Algerian Dessert – Baghrir

Algerian Food - Baghrir

Algerian Dessert – Baghrir

Baghrir, also known as Moroccan Pancakes or Thousand-Hole Pancakes, holds a special place in North African cuisine, particularly in Algeria and Morocco. The origins of Baghrir can be traced back to the Berber communities of the Maghreb region, where this unique pancake has been a staple for generations. Its name, Baghrir, translates to "a thousand holes," a nod to the distinctive porous texture that sets it apart.
Course Dessert
Cuisine Algerian
Servings 4 people


  • 2 cups semolina
  • 1 cup all-purpose flour
  • 1 teaspoon active dry yeast
  • 1 tablespoon sugar
  • 1/2 teaspoon salt
  • 3 cup warm water
  • 1 1teaspoon baking powder


  • In a small bowl, combine the active dry yeast, sugar, and 1/2 cup of warm water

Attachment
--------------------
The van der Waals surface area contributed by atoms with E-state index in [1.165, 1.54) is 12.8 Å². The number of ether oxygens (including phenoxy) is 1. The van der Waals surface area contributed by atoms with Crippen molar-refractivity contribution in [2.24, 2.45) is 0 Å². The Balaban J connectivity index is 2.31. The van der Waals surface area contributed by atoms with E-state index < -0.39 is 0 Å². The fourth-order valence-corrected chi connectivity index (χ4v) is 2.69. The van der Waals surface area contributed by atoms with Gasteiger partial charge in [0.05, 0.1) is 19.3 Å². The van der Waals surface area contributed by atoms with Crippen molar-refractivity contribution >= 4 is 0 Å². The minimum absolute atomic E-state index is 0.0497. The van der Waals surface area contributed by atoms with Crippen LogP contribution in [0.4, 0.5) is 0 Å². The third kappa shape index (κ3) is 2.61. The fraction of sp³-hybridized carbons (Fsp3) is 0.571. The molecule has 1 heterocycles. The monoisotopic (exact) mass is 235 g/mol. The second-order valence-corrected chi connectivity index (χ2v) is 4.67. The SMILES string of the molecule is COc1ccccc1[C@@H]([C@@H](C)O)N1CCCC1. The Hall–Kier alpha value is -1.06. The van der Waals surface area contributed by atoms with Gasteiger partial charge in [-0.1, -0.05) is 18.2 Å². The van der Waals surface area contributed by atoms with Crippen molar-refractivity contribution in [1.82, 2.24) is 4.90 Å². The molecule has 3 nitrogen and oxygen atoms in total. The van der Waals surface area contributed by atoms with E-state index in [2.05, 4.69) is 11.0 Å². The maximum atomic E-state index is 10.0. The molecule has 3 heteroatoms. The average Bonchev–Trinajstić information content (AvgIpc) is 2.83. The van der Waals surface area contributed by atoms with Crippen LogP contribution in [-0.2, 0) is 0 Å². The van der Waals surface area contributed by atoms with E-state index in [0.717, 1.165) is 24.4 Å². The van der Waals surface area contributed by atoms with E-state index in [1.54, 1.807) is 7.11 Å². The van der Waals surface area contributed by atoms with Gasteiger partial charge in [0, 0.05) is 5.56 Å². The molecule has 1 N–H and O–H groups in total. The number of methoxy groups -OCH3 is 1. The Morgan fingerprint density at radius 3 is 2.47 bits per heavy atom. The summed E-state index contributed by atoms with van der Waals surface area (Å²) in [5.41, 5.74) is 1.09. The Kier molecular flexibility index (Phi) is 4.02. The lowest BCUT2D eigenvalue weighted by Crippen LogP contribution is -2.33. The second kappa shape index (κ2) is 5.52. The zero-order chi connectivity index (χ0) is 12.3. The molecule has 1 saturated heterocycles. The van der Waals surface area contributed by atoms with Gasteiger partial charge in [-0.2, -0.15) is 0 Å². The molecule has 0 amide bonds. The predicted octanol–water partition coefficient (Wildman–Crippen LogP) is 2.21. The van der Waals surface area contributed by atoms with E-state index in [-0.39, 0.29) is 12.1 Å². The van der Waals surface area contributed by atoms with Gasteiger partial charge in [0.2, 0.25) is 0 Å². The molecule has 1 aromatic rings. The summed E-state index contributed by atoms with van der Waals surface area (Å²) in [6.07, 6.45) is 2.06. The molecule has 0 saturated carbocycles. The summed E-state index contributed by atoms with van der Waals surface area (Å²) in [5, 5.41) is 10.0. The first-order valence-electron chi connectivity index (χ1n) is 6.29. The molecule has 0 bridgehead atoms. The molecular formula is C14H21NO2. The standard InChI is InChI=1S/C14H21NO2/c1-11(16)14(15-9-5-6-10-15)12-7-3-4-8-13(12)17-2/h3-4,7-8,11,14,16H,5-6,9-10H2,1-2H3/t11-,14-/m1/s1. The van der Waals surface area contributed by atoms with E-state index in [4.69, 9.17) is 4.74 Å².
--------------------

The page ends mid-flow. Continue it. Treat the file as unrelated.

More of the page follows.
• Let it sit for about 5-10 minutes until it becomes frothy
  • In a large mixing bowl, combine the semolina, all-purpose flour, and salt
  • Pour the yeast mixture into the dry ingredients.
  • Gradually add the remaining warm water while stirring to form a smooth batter.
  • Allow the batter to rest for 15-20 minutes, allowing it to rise slightly.
  • Just before cooking, stir in the baking powder to enhance the pancakes' fluffiness.
  • Preheat a non-stick skillet or griddle over medium-low heat.
  • Pour a small amount of batter onto the hot surface, creating a thin pancake.
  • Allow the pancake to cook until bubbles form on the surface.
  • Baghrir cooks only on one side, preserving its characteristic porous texture.
  • Remove from the pan and repeat the process with the remaining batter.
  • Serve the Baghrir warm, traditionally accompanied by honey or a drizzle of melted butter
Keyword Algerian Cuisine, Algerian Food, Algerian Recipes

Take Me Back to the Main Algerian Cuisine Page